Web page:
Data and application migration in cloud based data centers --architectures and techniques

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Please use this identifier to cite or link to this item: http://hdl.handle.net/1853/41078

Title: Data and application migration in cloud based data centers --architectures and techniques
Author: Zhang, Gong
Abstract: Computing and communication have continued to impact on the way we run business, the way we learn, and the way we live. The rapid technology evolution of computing has also expedited the growth of digital data, the workload of services, and the complexity of applications. Today, the cost of managing storage hardware ranges from two to ten times the acquisition cost of the storage hardware. We see an increasing demand on technologies for transferring management burden from humans to software. Data migration and application migration are one of popular technologies that enable computing and data storage management to be autonomic and self-managing. In this dissertation, we examine important issues in designing and developing scalable architectures and techniques for efficient and effective data migration and application migration. The first contribution we have made is to investigate the opportunity of automated data migration across multi-tier storage systems. The significant IO improvement in Solid State Disks (SSD) over traditional rotational hard disks (HDD) motivates the integration of SSD into existing storage hierarchy for enhanced performance. We developed adaptive look-ahead data migration approach to effectively integrate SSD into the multi-tiered storage architecture. When using the fast and expensive SSD tier to store the high temperature data (hot data) while placing the relatively low temperature data (low data) in the HDD tier, one of the important functionality is to manage the migration of data as their access patterns are changed from hot to cold and vice versa. For example, workloads during day time in typical banking applications can be dramatically different from those during night time. We designed and implemented an adaptive lookahead data migration model. A unique feature of our automated migration approach is its ability to dynamically adapt the data migration schedule to achieve the optimal migration effectiveness by taking into account of application specific characteristics and I/O profiles as well as workload deadlines. Our experiments running over the real system trace show that the basic look-ahead data migration model is effective in improving system resource utilization and the adaptive look-ahead migration model is more efficient for continuously improving and tuning of the performance and scalability of multi-tier storage systems. The second main contribution we have made in this dissertation research is to address the challenge of ensuring reliability and balancing loads across a network of computing nodes, managed in a decentralized service computing system. Considering providing location based services for geographically distributed mobile users, the continuous and massive service request workloads pose significant technical challenges for the system to guarantee scalable and reliable service provision. We design and develop a decentralized service computing architecture, called Reliable GeoGrid, with two unique features. First, we develop a distributed workload migration scheme with controlled replication, which utilizes a shortcut-based optimization to increase the resilience of the system against various node failures and network partition failures. Second, we devise a dynamic load balancing technique to scale the system in anticipation of unexpected workload changes. Our experimental results show that the Reliable GeoGrid architecture is highly scalable under changing service workloads with moving hotspots and highly reliable in the presence of massive node failures. The third research thrust in this dissertation research is focused on study the process of migrating applications from local physical data centers to Cloud. We design migration experiments and study the error types and further build the error model. Based on the analysis and observations in migration experiments, we propose the CloudMig system which provides both configuration validation and installation automation which effectively reduces the configuration errors and installation complexity. In this dissertation, I will provide an in-depth discussion of the principles of migration and its applications in improving data storage performance, balancing service workloads and adapting to cloud platform.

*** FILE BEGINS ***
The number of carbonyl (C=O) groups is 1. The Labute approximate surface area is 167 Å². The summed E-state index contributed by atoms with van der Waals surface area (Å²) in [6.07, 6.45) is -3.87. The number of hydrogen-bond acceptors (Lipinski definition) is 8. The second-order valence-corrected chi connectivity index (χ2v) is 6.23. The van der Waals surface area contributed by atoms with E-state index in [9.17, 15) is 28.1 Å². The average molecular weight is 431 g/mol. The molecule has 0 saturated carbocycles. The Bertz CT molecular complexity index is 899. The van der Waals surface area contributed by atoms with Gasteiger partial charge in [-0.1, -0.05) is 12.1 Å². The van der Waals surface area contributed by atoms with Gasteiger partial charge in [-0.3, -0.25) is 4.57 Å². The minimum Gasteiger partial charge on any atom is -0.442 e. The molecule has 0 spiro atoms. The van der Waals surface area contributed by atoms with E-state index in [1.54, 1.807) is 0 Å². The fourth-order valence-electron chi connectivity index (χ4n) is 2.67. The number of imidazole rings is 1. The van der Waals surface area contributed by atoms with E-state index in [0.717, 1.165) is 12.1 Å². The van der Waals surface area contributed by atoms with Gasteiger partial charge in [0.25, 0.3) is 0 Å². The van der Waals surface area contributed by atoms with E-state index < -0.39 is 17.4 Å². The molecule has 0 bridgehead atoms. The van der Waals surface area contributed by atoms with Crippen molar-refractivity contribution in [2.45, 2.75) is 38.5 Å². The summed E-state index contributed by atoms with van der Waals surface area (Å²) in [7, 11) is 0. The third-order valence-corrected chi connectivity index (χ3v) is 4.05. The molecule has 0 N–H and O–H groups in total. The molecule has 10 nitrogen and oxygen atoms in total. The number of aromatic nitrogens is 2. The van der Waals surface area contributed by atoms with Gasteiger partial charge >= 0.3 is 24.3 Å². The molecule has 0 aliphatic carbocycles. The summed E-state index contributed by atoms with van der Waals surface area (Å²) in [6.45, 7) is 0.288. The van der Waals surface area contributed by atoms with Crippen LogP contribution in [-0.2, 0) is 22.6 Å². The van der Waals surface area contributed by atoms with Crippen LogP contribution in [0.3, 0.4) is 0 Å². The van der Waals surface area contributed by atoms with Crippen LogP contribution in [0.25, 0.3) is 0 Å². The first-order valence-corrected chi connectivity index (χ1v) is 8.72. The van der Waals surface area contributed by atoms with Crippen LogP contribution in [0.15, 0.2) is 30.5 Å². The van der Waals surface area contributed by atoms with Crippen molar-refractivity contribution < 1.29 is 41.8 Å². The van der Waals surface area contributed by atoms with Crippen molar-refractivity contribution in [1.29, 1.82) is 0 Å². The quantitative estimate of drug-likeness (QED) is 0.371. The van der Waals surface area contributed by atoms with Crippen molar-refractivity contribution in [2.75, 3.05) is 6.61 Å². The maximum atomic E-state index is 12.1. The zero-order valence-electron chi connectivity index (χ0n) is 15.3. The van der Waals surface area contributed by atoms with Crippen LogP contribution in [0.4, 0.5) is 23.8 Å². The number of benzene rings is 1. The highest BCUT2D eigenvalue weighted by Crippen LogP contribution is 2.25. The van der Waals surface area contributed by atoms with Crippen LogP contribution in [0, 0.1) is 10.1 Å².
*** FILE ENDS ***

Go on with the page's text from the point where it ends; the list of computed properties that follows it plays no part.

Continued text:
Type: Dissertation
URI: http://hdl.handle.net/1853/41078
Date: 2011-05-19
Publisher: Georgia Institute of Technology
Subject: Cloud computing
Data migration
Application migration
Storage system
Distributed system
Computer architecture
Electronic data processing Distributed processing
Storage area networks (Computer networks)
Department: Computing
Advisor: Committee Chair: Liu, Ling; Committee Member: Joao Eduardo Ferreira; Committee Member: Navathe, Sham; Committee Member: Omiecinski, Edward; Committee Member: Pu, Calton
Degree: Ph.D.

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